i remember when i was student teaching at BROOKLYN TECH almost a decade ago i had to film myself instructing students to later be dissected by my counterparts at TEACHERS COLLEGE COLUMBIA UNIVERSITY as part of my masters program. there was all this focus on presence and persona and clarity of instruction, etc. i was so caught up with that in mind that i got nervous a week later when the assistant principal walked in and saw a room full of students quietly reading and writing at their desks. she walked up to me in this silent space and said "there's a lot of action going on right now." and there was.
thats kind of how i felt when i first saw the work of noted PERSIAN artist/photographer/filmmaker SHIRIN NESHAT, her subjects emoted a depth and feeling that transcended their austere, silent poses.
if you look at early MUSLIM artwork, before they made the conscious decision against realism/naturalism in favor of calligraphy on religious grounds, there was a focus on the natural world. being surrounded by desert, depictions of heaven, as exemplified by the famous mosaics at the GREAT MOSQUE OF DAMASCUS, is a bountiful oasis with lush vegetation, plump fruits and blooming trees. like arable land, women are viewed as a resource subject to being protected, adored and objectified.
NESHAT's focus on feet, hands and eyes makes sense in that there is a cultural fetish on these exposed parts of the body when wearing an abaya and burqa much like the west have fetishized a women's' breasts, legs and backside. i saw this firsthand when attending school and later teaching in KUWAIT when we had cultural ministers visiting schools to make sure shirts and skirts were long enough in the classroom. very interesting indeed.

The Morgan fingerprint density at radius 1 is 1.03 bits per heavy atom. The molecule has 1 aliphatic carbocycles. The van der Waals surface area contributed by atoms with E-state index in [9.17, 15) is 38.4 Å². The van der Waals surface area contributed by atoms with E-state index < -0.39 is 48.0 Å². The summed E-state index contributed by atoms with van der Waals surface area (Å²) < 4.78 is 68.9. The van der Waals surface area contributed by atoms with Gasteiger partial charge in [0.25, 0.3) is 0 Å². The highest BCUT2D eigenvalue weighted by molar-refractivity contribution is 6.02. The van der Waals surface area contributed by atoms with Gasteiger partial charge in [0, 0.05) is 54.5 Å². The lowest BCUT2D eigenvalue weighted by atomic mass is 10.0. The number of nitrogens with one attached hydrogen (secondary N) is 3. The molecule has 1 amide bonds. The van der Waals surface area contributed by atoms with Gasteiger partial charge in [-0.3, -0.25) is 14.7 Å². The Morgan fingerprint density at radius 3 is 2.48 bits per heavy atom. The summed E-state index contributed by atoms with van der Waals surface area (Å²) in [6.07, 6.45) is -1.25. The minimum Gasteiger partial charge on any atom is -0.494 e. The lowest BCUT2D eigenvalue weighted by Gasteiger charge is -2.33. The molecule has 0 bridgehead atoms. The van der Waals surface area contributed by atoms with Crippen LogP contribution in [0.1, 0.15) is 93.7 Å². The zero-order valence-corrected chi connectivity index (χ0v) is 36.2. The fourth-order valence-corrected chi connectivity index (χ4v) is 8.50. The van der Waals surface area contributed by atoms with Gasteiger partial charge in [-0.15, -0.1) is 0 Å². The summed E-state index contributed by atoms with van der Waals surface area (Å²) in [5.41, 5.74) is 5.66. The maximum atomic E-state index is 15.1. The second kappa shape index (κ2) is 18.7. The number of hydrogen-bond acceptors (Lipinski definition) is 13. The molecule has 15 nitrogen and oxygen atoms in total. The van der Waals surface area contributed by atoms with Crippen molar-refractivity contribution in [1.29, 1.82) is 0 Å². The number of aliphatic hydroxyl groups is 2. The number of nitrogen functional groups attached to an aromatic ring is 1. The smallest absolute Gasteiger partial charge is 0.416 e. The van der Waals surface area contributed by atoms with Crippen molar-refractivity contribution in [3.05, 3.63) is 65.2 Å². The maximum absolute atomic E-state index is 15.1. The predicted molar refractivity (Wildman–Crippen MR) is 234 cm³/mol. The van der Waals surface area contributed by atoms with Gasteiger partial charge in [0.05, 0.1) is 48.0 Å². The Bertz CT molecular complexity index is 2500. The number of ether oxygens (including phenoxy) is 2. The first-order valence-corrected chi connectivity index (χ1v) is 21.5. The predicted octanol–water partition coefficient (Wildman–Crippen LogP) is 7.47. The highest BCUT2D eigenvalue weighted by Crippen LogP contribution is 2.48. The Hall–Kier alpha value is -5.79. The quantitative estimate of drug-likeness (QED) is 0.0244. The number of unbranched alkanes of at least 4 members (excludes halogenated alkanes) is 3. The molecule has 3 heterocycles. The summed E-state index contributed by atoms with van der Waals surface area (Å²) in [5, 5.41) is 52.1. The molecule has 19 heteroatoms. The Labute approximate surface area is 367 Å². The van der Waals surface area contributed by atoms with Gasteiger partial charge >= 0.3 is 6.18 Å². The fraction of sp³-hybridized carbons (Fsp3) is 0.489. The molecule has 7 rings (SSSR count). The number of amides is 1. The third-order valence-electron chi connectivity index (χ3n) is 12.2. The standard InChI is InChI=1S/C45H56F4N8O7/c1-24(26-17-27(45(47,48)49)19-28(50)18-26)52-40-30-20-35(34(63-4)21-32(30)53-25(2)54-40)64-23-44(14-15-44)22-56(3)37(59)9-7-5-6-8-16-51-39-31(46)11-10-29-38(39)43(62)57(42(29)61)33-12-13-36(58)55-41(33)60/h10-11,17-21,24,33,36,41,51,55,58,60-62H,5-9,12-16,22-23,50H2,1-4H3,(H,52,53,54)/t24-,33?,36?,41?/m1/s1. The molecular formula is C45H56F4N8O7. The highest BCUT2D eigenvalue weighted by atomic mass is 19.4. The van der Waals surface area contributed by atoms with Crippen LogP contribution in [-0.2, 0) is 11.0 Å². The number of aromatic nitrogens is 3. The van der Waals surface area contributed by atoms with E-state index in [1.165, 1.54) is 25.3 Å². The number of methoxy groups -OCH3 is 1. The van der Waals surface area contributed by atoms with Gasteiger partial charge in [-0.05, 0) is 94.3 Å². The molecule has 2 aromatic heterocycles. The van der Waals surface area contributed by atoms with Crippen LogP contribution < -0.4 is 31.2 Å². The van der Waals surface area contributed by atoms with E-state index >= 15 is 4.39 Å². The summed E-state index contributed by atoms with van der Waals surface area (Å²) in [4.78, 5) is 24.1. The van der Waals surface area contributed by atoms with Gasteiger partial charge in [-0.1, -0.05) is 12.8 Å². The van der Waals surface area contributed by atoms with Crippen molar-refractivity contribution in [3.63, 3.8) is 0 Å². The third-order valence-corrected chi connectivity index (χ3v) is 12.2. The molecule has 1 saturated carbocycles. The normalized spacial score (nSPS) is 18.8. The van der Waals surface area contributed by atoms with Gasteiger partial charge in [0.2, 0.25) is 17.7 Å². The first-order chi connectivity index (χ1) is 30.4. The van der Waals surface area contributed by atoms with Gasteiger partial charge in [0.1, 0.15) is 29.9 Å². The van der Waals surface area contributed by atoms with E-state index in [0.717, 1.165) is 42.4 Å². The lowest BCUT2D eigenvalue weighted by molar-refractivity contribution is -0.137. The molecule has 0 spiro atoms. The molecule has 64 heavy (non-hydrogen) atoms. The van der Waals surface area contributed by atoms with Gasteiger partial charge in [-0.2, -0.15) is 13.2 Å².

i remember my senior year in CALIFORNIA visiting the cadaver lab at UC DAVIS on a high school ANATOMY class trip and the parts of the body that they specifically covered were the eyes, hands and feet. apparently people faint at seeing those as they make the corpse feel "human." there is a power to those objects, thats all im saying.
what is interesting about NESHAT's work is that she takes PERSIAN calligraphy and contextualizes the female form into a sacred text. the melding of the sacred and the profane, the natural and the spiritual, the silent and the spoken. its powerful and thought-provoking and very much makes you consider your cultural baggage and preconceptions regarding the femininity of the other, in this case IRAN and SHI'A MUSLIM culture. there are depictions of a wide range of women, young and old, militant and praying, subdued and mysterious; all valid.
i find her work compelling and challenging and welcome others to explore it. a good companion piece to this subject is EDWARD SAID's post-colonial masterwork ORIENTALISM (PANTHEON, 1978) which examines the west's projections of exoticism and otherness to the outside world in order inoculate itself from exposure to new ideas that may complicate their need to dominate. fits in perfectly with this subject matter. enjoy.